It would seem that diversity in radiology still poses a challenge even in 2020: a Dec. 13 article published in the Journal of the American College of Radiology reports that only about 27 percent of radiology residents are women.
And, according to a different study in Radiographics, an average of 47.5 percent of graduating medical students each year are women, but the number of women applying to diagnostic radiology residency programs from 2013 to 2017 averaged 29 percent.
Luckily, there are proven ways to attract all kinds of people to your department.
For example, a Women in Radiology (WIR) program implemented recently by Brigham and Women’s Hospital showed that in combination with a strong leadership team, such a program can sustain and bolster the recruitment of residency classes.
In this case, the program resulted in an average proportion of greater than 40 percent women over a period of four years — more on that later.
What does “diversity” mean for your radiology business?
The concept of diversity isn’t just a “feel-good” goal–there are numerous potential benefits:
Higher revenue: McKinsey & Company found that organizations in the top 25 percent for gender diversity are also more likely to have above-average financial performance.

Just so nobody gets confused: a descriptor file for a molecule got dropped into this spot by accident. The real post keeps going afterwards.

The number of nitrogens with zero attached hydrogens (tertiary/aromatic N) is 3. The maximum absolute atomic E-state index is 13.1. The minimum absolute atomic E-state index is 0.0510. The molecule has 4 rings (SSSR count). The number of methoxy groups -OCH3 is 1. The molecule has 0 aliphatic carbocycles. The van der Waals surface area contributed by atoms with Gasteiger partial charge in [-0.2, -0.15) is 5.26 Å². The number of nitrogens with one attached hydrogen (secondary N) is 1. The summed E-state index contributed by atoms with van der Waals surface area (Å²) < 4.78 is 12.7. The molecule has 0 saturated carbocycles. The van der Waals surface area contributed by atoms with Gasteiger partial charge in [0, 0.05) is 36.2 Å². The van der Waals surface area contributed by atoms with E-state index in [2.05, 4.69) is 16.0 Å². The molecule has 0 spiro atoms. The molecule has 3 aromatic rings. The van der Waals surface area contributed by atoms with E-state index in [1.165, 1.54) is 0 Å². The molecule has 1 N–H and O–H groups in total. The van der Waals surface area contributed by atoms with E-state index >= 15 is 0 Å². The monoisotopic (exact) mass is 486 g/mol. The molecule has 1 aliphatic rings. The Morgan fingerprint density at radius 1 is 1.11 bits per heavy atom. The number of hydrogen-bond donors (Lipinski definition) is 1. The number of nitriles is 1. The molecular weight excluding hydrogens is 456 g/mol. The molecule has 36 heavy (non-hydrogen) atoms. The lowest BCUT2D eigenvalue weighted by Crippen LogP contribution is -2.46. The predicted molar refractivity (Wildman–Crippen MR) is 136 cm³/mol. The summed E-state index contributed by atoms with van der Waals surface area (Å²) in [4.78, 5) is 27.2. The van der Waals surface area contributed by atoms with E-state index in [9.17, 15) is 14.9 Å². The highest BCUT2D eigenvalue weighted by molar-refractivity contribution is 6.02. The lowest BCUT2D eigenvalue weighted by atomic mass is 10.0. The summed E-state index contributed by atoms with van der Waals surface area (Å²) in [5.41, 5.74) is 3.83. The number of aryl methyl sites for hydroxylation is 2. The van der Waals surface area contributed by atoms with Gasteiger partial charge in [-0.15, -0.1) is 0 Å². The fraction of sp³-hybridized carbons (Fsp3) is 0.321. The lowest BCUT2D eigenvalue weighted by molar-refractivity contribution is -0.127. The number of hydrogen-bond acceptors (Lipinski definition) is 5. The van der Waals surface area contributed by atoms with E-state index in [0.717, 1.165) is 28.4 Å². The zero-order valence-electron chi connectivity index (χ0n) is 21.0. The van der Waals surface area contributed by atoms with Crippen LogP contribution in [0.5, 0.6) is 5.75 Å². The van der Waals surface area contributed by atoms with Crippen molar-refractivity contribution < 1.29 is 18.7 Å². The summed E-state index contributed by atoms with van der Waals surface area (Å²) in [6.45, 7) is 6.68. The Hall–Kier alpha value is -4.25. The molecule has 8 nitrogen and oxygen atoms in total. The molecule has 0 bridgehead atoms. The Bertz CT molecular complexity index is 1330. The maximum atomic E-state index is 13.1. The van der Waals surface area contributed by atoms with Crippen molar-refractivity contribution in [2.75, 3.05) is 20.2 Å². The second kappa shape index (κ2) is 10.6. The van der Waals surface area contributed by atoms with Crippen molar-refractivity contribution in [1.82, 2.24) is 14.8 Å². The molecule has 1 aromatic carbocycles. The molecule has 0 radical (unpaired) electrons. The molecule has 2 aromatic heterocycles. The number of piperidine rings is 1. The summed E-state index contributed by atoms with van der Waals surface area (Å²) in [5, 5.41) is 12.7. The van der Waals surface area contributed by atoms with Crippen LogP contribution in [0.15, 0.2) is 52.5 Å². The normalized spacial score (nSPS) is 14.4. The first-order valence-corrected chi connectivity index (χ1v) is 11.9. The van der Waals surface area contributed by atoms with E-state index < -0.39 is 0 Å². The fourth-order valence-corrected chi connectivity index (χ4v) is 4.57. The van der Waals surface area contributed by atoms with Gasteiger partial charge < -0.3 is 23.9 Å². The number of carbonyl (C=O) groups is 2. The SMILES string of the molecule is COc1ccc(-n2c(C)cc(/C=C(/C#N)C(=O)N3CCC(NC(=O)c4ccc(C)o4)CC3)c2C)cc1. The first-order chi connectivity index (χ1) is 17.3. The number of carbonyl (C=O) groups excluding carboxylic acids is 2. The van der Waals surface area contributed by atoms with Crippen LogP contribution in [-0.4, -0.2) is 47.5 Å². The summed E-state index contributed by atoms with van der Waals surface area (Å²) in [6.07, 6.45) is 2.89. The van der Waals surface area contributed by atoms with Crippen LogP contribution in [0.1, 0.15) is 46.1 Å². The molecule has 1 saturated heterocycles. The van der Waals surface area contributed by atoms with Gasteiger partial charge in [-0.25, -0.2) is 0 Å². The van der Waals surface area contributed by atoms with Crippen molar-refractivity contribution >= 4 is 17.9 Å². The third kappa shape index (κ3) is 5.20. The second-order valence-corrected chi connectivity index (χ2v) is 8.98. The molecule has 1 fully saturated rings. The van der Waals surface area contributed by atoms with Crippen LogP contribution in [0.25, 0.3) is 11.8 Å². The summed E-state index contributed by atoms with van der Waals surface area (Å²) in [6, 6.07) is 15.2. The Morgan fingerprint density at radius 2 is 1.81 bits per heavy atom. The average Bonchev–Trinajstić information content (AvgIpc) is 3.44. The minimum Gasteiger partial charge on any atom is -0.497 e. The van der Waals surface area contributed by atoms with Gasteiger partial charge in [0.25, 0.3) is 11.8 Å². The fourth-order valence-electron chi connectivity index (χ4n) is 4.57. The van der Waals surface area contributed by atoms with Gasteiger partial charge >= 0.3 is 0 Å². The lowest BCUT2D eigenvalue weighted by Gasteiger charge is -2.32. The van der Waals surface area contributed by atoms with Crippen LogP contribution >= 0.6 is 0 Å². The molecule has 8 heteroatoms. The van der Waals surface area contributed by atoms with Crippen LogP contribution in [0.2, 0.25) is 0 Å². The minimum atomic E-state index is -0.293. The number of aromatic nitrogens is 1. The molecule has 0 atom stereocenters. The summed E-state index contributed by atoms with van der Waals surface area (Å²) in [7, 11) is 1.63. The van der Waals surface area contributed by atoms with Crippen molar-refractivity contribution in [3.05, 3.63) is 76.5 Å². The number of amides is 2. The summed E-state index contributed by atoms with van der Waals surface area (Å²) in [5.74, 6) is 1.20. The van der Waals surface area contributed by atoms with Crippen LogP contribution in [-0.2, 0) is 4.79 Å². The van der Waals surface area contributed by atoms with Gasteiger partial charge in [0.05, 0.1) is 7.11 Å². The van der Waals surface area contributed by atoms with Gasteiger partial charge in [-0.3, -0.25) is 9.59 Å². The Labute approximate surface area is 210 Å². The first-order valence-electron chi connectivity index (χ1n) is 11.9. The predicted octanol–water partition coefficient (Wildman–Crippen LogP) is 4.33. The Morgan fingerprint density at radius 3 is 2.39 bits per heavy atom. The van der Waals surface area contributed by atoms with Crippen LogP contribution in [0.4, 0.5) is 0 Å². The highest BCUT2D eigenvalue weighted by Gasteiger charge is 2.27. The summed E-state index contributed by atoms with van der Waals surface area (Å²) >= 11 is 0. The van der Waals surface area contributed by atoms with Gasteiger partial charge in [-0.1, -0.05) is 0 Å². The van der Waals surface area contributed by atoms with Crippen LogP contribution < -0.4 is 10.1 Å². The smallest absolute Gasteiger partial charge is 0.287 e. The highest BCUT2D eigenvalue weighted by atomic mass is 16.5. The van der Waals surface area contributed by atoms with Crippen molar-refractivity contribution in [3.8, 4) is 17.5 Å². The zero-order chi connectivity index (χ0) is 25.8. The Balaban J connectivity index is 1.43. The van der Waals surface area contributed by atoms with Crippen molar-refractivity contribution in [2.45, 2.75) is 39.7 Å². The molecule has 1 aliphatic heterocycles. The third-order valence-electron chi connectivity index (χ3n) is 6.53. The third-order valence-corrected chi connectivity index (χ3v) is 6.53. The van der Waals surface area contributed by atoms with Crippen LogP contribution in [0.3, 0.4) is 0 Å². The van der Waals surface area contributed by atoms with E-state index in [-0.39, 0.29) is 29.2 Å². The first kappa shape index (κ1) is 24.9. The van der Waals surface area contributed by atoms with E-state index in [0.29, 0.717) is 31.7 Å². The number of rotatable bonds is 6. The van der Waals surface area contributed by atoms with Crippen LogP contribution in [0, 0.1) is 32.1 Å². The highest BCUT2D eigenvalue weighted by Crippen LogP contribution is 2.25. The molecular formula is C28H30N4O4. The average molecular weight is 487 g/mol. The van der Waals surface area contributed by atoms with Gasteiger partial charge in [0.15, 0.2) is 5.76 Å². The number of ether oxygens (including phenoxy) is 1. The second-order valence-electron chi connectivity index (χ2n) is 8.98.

Greater adaptability: Different backgrounds and experiences may make diverse radiology teams more innovative and flexible with change.
Better employee attraction and retention: Diverse organizations could see lower employee turnover and higher employee engagement, and may be more attractive to job seekers.
Improved patient outcomes: Patients with a stronger sense of belonging are more likely to be engaged in their care and follow up.
Radiology practices and health care systems have several options for growing their diversity. Practices can focus on creating a team that represents their surrounding community. This may mean making a deliberate commitment within the organization, as well as addressing unconscious bias.
As mentioned, Boston-based Brigham and Women’s increased their inclusion of female radiology residents by implementing a Women in Radiology program. In this program, the Harvard teaching hospital connects with residents to help get them interested and engaged in radiology.
For more details on the Brigham and Women’s program, and advice on implementing something similar at your own facility, we recommend you read the linked article in the Radiology Business Journal, How one hospital bucked the trend to bolster its ranks of female radiologists.
The right workflow can help your diverse radiology team stay engaged and communicate more efficiently. Novarad’s suite of innovative solutions makes medical imaging a better experience for radiology practices and their patients!